• Green Lake - 1,218 cases (+14) (6 deaths)
  • Iowa - 1,343 cases (+11) (5 deaths)
  • Iron - 366 cases (+2) (10 deaths)
  • Jackson - 1,796 cases (+25) (5 deaths)
  • Jefferson – 5,589 cases (+104) (40 deaths)
  • Juneau - 2,009 cases (+38) (7 deaths)
  • Kenosha – 9,898 cases (+80) (156 deaths) (+3)
  • Kewaunee - 1,721 cases (+16) (21 deaths)
  • La Crosse – 8,556 cases (+156) (39 deaths) (+1)
  • Lafayette - 1,101 cases (+16) (3 deaths)
  • Langlade - 1,581 cases (+19) (28 deaths)
  • Lincoln – 2,013 cases (+17) (34 deaths) (+2)
  • Manitowoc – 5,086 cases (+64) (37 deaths)
  • Marathon – 10,109 cases (+90) (130 deaths) (deaths revised -1 by state)
  • Marinette - 3,056 cases (+29) (30 deaths) (+1)
  • Marquette – 1,047 cases (+7) (15 deaths)
  • Menominee - 588 cases (+10) (8 deaths)
  • Milwaukee – 71,333 (+805) (770 deaths) (+3)
  • Monroe - 2,764 cases (+51) (15 deaths) (+1)
  • Oconto – 3,236 cases (+36) (30 deaths)
  • Oneida - 2,419 cases (+49) (37 deaths) (+2)
  • Outagamie – 14,100 cases (+110) (134 deaths) (+1)
  • Ozaukee - 5,015 cases (+76) (39 deaths) (+2)
  • Pepin – 509 cases (2 deaths) (cases revised -2 by state)
  • Pierce – 2,306 cases (+36) (19 deaths)
  • Polk – 2,315 cases (+29) (17 deaths) (+1)
  • Portage – 4,823 cases (+14) (38 deaths)
  • Price – 783 cases (+15) (5 deaths)
  • Racine – 14,556 cases (+127) (188 deaths) (+9)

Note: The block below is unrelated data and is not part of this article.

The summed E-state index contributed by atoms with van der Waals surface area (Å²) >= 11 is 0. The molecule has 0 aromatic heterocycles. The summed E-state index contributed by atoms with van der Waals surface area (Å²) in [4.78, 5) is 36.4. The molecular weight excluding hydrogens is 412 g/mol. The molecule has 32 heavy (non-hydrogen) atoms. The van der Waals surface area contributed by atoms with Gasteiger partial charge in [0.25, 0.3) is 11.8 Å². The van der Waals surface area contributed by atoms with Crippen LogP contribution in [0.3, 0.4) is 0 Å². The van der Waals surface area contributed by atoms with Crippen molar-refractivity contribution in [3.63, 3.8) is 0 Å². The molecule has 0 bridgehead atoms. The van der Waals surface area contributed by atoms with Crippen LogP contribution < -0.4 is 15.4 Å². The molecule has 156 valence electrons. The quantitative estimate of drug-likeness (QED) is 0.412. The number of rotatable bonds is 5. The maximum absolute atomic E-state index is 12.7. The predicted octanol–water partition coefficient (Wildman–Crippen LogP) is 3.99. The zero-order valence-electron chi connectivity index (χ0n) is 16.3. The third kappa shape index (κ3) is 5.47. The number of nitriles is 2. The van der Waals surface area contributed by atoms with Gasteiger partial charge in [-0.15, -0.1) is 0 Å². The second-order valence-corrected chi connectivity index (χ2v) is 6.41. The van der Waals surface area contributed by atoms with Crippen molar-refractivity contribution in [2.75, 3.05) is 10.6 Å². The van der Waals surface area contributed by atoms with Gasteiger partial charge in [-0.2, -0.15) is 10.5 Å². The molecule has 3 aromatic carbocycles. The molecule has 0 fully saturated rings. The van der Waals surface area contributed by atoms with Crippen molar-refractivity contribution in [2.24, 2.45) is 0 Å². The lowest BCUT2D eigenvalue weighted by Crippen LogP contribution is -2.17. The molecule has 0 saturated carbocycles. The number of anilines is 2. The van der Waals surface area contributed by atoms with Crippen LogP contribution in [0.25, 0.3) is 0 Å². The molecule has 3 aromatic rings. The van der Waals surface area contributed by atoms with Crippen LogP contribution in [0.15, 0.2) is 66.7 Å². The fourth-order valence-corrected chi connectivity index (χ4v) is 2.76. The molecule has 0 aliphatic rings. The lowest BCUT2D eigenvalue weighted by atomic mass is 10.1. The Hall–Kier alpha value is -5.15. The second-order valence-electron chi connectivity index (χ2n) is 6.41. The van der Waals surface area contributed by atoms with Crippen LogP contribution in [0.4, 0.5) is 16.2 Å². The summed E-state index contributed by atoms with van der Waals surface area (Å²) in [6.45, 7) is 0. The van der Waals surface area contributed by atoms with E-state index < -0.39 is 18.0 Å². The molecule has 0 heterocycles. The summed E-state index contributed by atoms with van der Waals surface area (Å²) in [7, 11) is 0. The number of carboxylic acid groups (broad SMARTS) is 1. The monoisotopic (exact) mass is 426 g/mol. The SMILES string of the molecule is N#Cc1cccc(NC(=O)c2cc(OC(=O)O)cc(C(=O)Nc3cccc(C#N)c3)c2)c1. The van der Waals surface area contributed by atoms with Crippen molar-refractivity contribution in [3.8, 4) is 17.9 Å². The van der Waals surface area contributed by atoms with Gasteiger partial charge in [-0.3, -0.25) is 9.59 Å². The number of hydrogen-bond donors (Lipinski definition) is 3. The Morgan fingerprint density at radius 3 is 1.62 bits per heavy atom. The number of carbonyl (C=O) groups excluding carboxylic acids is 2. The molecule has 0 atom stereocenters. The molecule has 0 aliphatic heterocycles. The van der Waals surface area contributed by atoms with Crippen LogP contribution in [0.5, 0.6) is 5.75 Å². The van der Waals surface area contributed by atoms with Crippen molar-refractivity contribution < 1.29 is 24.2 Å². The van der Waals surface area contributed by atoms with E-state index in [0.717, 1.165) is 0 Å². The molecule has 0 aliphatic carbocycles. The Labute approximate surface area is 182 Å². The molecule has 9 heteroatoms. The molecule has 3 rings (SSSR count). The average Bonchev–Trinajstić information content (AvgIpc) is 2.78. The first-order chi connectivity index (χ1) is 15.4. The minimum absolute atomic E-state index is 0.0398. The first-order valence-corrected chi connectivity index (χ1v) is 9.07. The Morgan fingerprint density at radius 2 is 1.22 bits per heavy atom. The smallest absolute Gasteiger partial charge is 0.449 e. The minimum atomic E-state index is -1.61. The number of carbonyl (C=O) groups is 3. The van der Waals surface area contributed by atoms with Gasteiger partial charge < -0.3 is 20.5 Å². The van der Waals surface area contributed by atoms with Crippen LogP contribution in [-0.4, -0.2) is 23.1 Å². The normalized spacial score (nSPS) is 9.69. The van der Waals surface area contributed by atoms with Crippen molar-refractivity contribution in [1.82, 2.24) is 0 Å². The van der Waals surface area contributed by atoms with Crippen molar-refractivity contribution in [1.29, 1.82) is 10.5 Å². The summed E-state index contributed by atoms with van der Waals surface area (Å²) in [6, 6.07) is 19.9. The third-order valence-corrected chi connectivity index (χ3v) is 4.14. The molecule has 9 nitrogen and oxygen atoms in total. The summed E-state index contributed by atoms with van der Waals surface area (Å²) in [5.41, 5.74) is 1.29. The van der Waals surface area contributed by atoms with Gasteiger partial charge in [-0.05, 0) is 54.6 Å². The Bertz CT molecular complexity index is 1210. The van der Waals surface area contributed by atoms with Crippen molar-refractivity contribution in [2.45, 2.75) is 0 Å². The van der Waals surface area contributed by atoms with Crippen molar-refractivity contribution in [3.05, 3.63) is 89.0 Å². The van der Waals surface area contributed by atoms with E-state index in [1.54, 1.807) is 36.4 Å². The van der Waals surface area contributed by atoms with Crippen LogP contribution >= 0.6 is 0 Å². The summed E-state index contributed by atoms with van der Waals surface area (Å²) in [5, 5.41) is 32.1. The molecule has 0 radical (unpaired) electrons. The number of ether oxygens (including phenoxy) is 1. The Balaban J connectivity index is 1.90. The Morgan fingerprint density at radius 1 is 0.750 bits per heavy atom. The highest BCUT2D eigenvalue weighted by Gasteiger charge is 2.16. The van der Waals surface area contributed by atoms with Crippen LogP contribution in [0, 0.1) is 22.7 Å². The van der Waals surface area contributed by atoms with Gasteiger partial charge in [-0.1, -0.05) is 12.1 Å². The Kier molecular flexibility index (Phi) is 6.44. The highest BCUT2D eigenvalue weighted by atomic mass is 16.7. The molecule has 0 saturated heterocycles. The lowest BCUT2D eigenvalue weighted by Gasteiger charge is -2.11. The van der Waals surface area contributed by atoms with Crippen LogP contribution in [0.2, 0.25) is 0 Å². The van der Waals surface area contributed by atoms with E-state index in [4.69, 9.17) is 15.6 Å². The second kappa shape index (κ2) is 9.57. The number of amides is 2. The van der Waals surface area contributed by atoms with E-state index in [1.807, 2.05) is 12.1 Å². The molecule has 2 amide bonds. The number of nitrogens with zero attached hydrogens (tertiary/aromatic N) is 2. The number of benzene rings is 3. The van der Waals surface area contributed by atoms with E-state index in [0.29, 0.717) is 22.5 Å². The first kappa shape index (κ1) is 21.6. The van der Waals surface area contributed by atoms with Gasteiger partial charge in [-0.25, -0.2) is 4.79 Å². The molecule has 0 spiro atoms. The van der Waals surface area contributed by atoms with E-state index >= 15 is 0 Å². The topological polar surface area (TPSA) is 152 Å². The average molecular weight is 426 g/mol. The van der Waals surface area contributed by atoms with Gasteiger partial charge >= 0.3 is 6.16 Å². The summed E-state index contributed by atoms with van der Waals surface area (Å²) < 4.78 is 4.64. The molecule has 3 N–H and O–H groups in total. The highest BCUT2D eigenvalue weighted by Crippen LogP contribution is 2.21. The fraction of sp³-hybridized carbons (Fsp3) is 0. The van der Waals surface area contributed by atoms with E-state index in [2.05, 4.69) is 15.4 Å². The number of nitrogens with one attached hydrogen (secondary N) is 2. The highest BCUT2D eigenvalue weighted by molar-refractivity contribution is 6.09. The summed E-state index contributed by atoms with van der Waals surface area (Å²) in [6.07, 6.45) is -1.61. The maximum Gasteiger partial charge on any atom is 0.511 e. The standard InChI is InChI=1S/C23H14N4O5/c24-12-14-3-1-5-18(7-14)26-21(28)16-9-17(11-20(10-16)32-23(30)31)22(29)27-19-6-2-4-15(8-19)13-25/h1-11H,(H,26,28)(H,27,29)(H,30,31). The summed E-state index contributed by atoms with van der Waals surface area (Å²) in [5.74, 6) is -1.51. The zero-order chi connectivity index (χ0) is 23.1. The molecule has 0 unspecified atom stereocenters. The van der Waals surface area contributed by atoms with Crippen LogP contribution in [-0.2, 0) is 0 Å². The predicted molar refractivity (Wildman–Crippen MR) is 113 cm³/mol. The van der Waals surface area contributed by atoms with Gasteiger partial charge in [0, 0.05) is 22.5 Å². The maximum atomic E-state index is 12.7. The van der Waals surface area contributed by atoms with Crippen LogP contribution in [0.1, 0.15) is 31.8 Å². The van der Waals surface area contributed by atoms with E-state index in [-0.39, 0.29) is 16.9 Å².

• Richland - 909 cases (+12) (13 deaths)
  • Rock – 9,809 cases (+149) (97 deaths) (+7)
  • Rusk - 926 cases (+9) (7 deaths)
  • Sauk – 3,724 cases (+35) (19 deaths)
  • Sawyer - 943 cases (+13) (8 deaths) (+1)
  • Shawano – 3,774 cases (+33) (50 deaths)
  • Sheboygan – 9,471 cases (+108) (63 deaths) (+1)
  • St. Croix – 4,507 cases (+27) (22 deaths) (+1)
  • Taylor - 1,274 cases (+32) (10 deaths)
  • Trempealeau – 2,533 cases (+35) (22 deaths)
  • Vernon – 1,223 cases (+32) (12 deaths)
  • Vilas - 1,327 cases (+24) (13 deaths)
  • Walworth – 6,299 cases (+104) (56 deaths) (+1)
  • Washburn – 753 cases (+14) (5 deaths)
  • Washington – 9,335 cases (+110) (74 deaths)
  • Waukesha – 27,602 cases (+320) (222 deaths) (+8)
  • Waupaca – 3,758 cases (+11) (90 deaths) (+1)
  • Waushara – 1,781 cases (+10) (10 deaths)
  • Winnebago – 13,514 cases (+120) (123 deaths) (+2)
  • Wood – 4,549 cases (+132) (31 deaths) (+1)

Michigan’s Upper Peninsula **

  • Alger - 165 cases (+5) (1 death)
  • Baraga - 423 cases (+1) (24 deaths)
  • Chippewa - 382 cases (6 deaths) (cases revised -17 by state)
  • Delta – 2,291 cases (+19) (51 deaths)
  • Dickinson - 1,747 cases (+27) (45 deaths)
  • Gogebic - 626 cases (+11) (12 deaths)